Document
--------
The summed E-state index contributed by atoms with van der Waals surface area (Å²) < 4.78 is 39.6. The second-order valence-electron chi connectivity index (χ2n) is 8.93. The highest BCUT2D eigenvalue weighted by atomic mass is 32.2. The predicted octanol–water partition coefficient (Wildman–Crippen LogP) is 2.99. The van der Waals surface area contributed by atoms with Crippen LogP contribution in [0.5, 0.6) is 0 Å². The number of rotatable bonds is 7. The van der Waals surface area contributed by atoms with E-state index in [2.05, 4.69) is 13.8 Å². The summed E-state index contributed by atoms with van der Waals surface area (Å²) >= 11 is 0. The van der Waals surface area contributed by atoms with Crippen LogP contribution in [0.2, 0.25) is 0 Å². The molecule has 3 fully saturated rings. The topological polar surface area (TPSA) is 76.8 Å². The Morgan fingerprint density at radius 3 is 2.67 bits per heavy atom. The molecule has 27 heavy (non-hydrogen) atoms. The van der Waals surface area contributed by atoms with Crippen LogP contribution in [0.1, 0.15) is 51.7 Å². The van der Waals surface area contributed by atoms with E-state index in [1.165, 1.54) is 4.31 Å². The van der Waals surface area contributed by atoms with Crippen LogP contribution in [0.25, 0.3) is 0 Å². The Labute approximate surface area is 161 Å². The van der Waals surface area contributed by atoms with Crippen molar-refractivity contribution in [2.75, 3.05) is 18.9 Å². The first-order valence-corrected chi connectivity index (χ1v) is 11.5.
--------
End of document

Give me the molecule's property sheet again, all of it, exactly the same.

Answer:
The summed E-state index contributed by atoms with van der Waals surface area (Å²) < 4.78 is 39.6. The second-order valence-electron chi connectivity index (χ2n) is 8.93. The highest BCUT2D eigenvalue weighted by atomic mass is 32.2. The predicted octanol–water partition coefficient (Wildman–Crippen LogP) is 2.99. The van der Waals surface area contributed by atoms with Crippen LogP contribution in [0.5, 0.6) is 0 Å². The number of rotatable bonds is 7. The van der Waals surface area contributed by atoms with E-state index in [2.05, 4.69) is 13.8 Å². The summed E-state index contributed by atoms with van der Waals surface area (Å²) >= 11 is 0. The van der Waals surface area contributed by atoms with Crippen LogP contribution in [0.2, 0.25) is 0 Å². The molecule has 3 fully saturated rings. The topological polar surface area (TPSA) is 76.8 Å². The Morgan fingerprint density at radius 3 is 2.67 bits per heavy atom. The molecule has 27 heavy (non-hydrogen) atoms. The van der Waals surface area contributed by atoms with Crippen LogP contribution in [0.1, 0.15) is 51.7 Å². The van der Waals surface area contributed by atoms with E-state index in [1.165, 1.54) is 4.31 Å². The van der Waals surface area contributed by atoms with Crippen LogP contribution in [0.25, 0.3) is 0 Å². The Labute approximate surface area is 161 Å². The van der Waals surface area contributed by atoms with Crippen molar-refractivity contribution in [2.75, 3.05) is 18.9 Å². The first-order valence-corrected chi connectivity index (χ1v) is 11.5.